Why maxon recently introduced a range of frameless motors, supplying just the stator and rotor
By Andrew Gibson, Sales Engineer at maxon UK&I
There are several benefits to using frameless motors that include reduced space envelope, reduced mass and a lower parts count. These are all interlinked and can be key factors in numerous applications.
Using a frameless motor, the customer can design this into the assembly, without the need of a shaft coupling device to transmit the rotational movement from the motor shaft to the driven element. The shaft will pass through the bore of the rotor and will be one single piece. This will reduce the overall length by a significant factor, as well as removing potential failure modes.
On a housed motor a portion of the overall length is required for the bearings and location features. Depending on the application there are then further bearings to support the driven element of the assembly. By using a frameless motor, the design engineer can use one set of bearings to support the shaft, which is both the motor shaft and the driven element, removing the need for duplicated sets of bearings. Again, this reduces the part count, reduces the space envelope and removes some potential failure modes.
From these simple changes the engineer has more control over the overall size of the assembly and has more flexibility on the package size. By removing the need for couplings and duplicated sets of bearings the part count has reduced. The result is a unit with a smaller housing and less parts which means a lighter package.
This is all well and good, but a certain amount of care is required in assembly to avoid having issues. All the time magnet grades are improving and getting stronger, which means that maxon can produce more powerful motors in the same space envelope. This also means that when assembling a magnet rotor over a steel stator core, there are strong magnetic forces attracting the two parts together. Without a certain amount of care, there are several issues that a customer could experience. The magnet material is relatively brittle and allowing the rotor to crash into the stator could result in chipping of the magnet. This has two problems, there is a piece of magnet loose in the motor which could cause further damage, in addition the protective coating has been removed from a portion of the magnet potentially allowing corrosion of the magnet material to occur. Often the attractive force of the rotor and stator catches people off guard and trapped fingers can occur! These issues can be avoided with some simple assembly tooling.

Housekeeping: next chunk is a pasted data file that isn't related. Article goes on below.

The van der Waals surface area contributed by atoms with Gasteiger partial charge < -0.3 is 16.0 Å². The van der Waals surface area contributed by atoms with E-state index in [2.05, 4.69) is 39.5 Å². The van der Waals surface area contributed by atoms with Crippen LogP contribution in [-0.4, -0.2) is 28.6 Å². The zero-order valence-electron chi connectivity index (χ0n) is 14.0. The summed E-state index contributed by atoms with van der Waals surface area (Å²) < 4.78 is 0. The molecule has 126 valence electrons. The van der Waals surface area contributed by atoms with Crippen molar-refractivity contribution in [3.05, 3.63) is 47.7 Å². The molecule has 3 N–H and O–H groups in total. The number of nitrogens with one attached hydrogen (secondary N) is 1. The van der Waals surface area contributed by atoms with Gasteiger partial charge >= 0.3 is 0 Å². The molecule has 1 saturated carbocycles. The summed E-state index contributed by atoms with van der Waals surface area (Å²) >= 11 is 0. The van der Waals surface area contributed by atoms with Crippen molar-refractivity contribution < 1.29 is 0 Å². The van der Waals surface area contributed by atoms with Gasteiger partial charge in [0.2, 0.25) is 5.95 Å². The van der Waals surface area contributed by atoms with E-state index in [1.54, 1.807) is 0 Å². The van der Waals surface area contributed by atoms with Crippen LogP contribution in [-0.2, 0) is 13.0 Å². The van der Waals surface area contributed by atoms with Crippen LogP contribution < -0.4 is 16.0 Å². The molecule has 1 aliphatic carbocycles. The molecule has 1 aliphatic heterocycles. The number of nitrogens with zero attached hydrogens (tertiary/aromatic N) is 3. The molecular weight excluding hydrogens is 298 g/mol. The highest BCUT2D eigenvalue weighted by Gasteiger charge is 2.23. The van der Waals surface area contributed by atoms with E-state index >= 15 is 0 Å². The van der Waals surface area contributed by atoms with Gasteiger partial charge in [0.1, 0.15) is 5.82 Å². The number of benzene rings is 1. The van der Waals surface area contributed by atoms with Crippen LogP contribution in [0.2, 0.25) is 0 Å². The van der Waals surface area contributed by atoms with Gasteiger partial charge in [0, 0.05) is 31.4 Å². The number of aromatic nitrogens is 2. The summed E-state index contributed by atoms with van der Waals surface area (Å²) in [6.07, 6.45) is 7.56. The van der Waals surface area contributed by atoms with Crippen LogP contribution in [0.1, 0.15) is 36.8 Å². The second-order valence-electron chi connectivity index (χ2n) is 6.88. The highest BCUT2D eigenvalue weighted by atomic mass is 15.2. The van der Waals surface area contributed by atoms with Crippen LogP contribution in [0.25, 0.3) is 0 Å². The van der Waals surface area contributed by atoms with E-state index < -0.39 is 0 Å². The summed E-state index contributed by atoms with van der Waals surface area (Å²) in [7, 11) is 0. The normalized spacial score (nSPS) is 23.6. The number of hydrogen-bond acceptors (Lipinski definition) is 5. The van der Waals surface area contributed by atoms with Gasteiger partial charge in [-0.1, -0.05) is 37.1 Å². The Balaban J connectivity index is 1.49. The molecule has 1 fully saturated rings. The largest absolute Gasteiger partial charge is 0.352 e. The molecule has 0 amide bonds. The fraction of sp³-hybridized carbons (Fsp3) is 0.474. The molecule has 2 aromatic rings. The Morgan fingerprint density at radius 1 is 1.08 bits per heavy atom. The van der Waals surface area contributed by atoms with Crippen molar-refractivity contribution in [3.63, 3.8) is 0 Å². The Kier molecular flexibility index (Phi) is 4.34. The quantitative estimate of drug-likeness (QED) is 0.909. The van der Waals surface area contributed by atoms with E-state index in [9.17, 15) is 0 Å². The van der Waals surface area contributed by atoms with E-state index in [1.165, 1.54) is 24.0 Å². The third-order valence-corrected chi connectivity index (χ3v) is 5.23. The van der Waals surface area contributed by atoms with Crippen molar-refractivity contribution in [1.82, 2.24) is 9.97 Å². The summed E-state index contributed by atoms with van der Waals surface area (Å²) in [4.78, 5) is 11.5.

maxon has produced an installation manual for the frameless motors, which is available to download from the website product pages. This gives application examples with ideas on where the bearings can be located on different packaging examples. It also includes ideas for assembly tooling and detailed assembly instructions to avoid the pitfalls above.
Frameless motors are ideal for any application with space constraints and/or a high power to weight ratio. Applications such as optical pods, radar systems, azimuth and elevation drives, pan and tilt systems, CCTV, as well as rotary joints for robotics and exoskeletons are good examples.
If you are unsure whether a frameless motor is right for your application, contact the maxon sales team on 01189 733 337 or email@example.com where our team of Technical Engineers will be happy to discuss your application in detail and make recommendations.
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